Monarch Instrument Examiner 1000 ($1,200)

“I came across this electronic stethoscope as part of our manufacturing process. We would get motors from a manufacturer that looked balanced and met a spec, but once we put the whole machine together, sometimes a machine would have a lot of vibration and we didn’t know how to quantify that vibration or to know what was good or what was bad. … There’s a lot of intuition when you’re putting something complicated together like “Well, it feels right,” or “It doesn’t feel right.” That’s really hard to do so we found this amazing thing, which cut a ton of time out of our manufacturing process and now we have beautiful graphs of everything. We know exactly what things vibrate and which ones don’t. You can use it on musical instruments. It’s an amazing tool. Once you have one you realize how much you needed one in your life.”

Screen Shot 2017-03-20 at 2.39.16 PM

Bicycle inner tubes with holes in them

“I came across bicycle inner tubes with holes in them through a friend who had made a sail boat that was attached only with these bicycle inner tubes —it was a catamaran. The reason why they’re so important is they are waterproof, they stretch, and you don’t have to tie them in knots, so you can latch things together really quickly and then undo them, and make a new configuration. … They’re used a little bit like a bungee cord, but bungee cords are really expensive and you have to make do with the hooks whereas if you take a long inner tube that has a hole in it — you’re not going to use it anyway — slice it up into strips. It’s like a variable length bungee cord, but it also doesn’t have the hooks so you can just wrap it around itself and tuck it under and it’ll stay put.”

Screen Shot 2017-03-20 at 2.44.44 PM

The Encyclopedia of Country Living ($20)

“This is a great tool. This is so comprehensive for every little thing. I moved out into Kentucky and lived on 1200 acres for a while and didn’t have much. It was the go-to for, “Okay, we need to build a shanty for chickens. We need to learn how to clean a chicken.” It has everything, like “How to bury your own dead.” … The thing that’s magic about this book is it has the right level of detail, just enough to get yourself in trouble. … It’s just enough to get you going and then you can kind of DIY the rest. I still use it. The pages are all rained on, and moldy, and whatever, but it’s well loved.”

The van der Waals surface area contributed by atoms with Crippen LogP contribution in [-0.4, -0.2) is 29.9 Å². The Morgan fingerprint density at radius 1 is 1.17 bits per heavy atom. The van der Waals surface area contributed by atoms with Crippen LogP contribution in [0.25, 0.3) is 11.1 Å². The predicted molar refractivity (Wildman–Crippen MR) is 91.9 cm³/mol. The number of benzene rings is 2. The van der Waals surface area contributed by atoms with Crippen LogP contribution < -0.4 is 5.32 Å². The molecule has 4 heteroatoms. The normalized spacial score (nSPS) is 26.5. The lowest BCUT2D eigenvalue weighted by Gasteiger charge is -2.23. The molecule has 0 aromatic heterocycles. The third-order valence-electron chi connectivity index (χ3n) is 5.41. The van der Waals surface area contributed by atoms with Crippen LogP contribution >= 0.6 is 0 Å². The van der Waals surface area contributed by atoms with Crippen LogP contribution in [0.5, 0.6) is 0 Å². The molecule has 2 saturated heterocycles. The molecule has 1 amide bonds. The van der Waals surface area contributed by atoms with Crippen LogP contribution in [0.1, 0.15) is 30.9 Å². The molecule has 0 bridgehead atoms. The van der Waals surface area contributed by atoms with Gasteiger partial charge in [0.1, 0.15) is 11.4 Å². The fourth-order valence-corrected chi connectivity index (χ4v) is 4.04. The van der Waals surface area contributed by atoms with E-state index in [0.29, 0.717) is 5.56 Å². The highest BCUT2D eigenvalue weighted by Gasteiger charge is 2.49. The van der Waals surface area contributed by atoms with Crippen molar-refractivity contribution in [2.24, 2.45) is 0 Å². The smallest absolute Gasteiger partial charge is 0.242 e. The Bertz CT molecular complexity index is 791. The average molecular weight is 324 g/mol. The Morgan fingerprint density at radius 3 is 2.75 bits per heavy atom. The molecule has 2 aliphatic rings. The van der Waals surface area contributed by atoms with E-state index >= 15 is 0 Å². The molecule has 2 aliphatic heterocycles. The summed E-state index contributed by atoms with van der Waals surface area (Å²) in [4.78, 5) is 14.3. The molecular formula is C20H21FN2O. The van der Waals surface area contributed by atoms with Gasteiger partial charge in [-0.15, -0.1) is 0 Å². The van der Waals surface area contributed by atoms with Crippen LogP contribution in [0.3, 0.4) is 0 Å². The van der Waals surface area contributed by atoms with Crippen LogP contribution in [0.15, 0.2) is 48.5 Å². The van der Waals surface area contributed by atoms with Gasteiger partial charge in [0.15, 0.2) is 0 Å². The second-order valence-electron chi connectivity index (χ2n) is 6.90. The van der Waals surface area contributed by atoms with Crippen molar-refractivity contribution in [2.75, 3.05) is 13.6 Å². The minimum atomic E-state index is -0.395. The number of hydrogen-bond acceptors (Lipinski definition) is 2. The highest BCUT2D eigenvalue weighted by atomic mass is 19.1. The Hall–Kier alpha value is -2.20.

Screen Shot 2017-03-20 at 2.50.03 PM

X-ray Photoelectron Spectrometer

“Yeah, well we just went from just about the lowest tech to the highest tech thing I’ve ever laid my hands on. … What’s great about this tool is it’s super useful for telling what’s on the surface of materials. I used to be a material scientist and I worked on lithium ion batteries. The surface is where all the action is. There’s not a lot of techniques out there that are nondestructive. Usually, if you invent a material, you have a sample, you have to crush it up or put it on a slide, you have to do something to it that mixes the surface in with the bulk. Sometimes, you don’t want that. … The X-ray Photoelectron Spectrometer is amazing because you can just put a sample in and it’s nondestructive …. How it works is you take a beam of x-ray, so you shoot photons at the surface of your material and those photons have enough energy to pick off electrons. A photon goes in, ejects an electron, and then there’s a collector that collects that electron and measures the kinetic energy, measures how fast it was moving. Then, if you know the energy of your x-ray going in, and the energy of that electron that you caught, you can just subtract and figure out how tightly bound was that electron to my surface. What’s cool about that is if you know how tightly a molecule was hanging onto it’s electron, you can tell what that molecule was. Whether it was a sulfur dioxide, or sulfur monoxide, the electrons that are swimming around those molecules will be held differently depending on what those molecules are. … The place that I used one was at the University of Texas at Austin. They’re quite common, but they’re usually at universities, or national labs … They’re millions of dollars.”